Our understanding of mechanisms of toxicity in Alzheimer's and neurodegeneration in general can be greatly aided by genetic analyses in model organisms. Our current work highlights several mutants with a role in altering Aβ42-overexpression phenotypes in Drosophila and provides a broad framework for further exploring novel pathways involved in metabolism and function of Aβ peptides as well as neurodegeneration in general.


Drosophila strains, rearing, and phenotypic analysis:

A total of 1963 EP strains and additional candidate strains were obtained from the Bloomington (http://flystocks.bio.indiana.edu) and Szeged (http://expbio.bio.u-szeged.hu/fly/index.php) Drosophila Stock Centers. All flies were kept on yeast-containing media and were raised at 25° or 29°. Generation of the GMR-Aβ42 and UAS-Aβ42 flies is described in Finelli et al. (2004). UAS-tau flies are described in Wittmann et al. (2001) and UAS-Httex1Q93 flies are described in Steffan et al. (2001). For expression of UAS-tau we used the ey-Gal4 driver, since it gave a strong phenotype at 29° and did not cause nonspecific eye phenotypes on its own. For expression of UAS-Httex1Q93, we used the GMR-Gal4 driver, which was recombined in the UAS-Httex1Q93 flies that we obtained (Steffan et al. 2001). To eliminate the GMR-Gal4 nonspecific phenotype (caused by GMR-Gal4 at 29°), we raised these crosses at 25° and always ran a GMR-Gal4-only control in parallel. The actual genotypes of all strains are shown in the supplemental data. All flies were aged to ∼15–20 days old before being scored for eye phenotype.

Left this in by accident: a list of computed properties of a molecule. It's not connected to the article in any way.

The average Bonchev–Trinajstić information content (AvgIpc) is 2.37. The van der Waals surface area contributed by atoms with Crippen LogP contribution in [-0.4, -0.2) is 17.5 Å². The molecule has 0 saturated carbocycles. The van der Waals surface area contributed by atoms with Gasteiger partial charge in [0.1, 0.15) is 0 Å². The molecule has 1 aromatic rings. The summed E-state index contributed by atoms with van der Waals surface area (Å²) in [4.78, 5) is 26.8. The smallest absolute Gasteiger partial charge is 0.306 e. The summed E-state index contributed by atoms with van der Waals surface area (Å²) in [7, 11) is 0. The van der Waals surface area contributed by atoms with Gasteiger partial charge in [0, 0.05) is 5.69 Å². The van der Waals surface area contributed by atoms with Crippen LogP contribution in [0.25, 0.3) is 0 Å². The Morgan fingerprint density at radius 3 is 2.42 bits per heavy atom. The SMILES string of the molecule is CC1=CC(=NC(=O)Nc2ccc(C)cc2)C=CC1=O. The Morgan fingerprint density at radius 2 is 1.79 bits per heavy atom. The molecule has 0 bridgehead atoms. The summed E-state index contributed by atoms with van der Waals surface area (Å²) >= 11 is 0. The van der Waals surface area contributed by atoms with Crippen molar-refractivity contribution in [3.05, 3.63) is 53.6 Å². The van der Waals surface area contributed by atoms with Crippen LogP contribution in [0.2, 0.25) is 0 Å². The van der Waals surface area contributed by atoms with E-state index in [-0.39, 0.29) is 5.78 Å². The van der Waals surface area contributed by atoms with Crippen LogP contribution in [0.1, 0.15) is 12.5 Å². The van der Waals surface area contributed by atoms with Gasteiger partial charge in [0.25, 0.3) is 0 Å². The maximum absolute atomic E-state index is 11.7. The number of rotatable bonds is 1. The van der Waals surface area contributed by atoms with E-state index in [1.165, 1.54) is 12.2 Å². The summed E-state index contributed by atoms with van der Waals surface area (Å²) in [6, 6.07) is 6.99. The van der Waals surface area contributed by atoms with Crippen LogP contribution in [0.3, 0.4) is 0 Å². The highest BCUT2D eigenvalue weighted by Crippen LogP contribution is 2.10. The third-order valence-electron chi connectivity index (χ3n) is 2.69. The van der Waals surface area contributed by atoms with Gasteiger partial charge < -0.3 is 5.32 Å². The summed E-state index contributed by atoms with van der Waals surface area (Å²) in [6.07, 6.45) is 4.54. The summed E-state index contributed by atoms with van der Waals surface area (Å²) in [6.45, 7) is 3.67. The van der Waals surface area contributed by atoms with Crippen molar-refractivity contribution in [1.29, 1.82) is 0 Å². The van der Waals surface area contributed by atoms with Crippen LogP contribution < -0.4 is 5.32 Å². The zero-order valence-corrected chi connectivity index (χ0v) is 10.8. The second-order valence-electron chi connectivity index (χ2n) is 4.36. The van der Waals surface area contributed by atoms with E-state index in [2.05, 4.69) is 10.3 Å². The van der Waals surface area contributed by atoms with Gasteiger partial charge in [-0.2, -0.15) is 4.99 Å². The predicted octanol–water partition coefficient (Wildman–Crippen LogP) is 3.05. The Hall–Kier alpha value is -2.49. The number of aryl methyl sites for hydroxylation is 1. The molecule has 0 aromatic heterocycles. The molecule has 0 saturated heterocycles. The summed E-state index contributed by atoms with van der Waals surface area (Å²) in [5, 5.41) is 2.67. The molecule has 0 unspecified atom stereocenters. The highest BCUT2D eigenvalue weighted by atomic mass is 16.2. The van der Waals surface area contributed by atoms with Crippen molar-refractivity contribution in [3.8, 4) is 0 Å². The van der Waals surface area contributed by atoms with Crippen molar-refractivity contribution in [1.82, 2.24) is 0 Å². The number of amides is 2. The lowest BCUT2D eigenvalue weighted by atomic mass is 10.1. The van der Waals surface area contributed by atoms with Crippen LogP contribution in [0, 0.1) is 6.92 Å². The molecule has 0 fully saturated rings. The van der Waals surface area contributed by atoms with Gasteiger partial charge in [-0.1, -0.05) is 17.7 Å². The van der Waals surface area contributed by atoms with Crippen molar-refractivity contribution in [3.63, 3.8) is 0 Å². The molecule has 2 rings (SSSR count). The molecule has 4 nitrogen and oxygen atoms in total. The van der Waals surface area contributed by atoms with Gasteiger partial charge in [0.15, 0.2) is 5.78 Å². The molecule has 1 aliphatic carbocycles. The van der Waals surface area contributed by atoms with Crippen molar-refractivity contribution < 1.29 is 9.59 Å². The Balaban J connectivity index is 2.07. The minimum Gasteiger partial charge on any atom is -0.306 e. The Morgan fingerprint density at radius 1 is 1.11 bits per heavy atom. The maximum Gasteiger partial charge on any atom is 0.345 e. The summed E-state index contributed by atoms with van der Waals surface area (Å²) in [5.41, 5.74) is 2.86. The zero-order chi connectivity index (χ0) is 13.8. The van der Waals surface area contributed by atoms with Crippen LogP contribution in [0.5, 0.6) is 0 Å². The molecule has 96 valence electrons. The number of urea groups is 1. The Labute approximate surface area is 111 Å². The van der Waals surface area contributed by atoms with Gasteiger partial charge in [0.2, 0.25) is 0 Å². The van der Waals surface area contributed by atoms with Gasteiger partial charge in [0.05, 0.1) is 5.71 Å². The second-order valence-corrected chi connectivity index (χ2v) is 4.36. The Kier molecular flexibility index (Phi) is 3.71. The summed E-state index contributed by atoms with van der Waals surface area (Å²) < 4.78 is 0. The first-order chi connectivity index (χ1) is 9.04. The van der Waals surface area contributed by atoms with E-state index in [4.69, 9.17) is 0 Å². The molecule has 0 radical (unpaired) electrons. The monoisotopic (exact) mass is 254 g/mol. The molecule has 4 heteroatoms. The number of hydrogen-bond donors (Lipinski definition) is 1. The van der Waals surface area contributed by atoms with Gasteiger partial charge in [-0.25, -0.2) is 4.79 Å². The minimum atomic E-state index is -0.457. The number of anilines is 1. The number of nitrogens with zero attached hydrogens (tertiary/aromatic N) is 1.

Analysis of EP-induced mutations: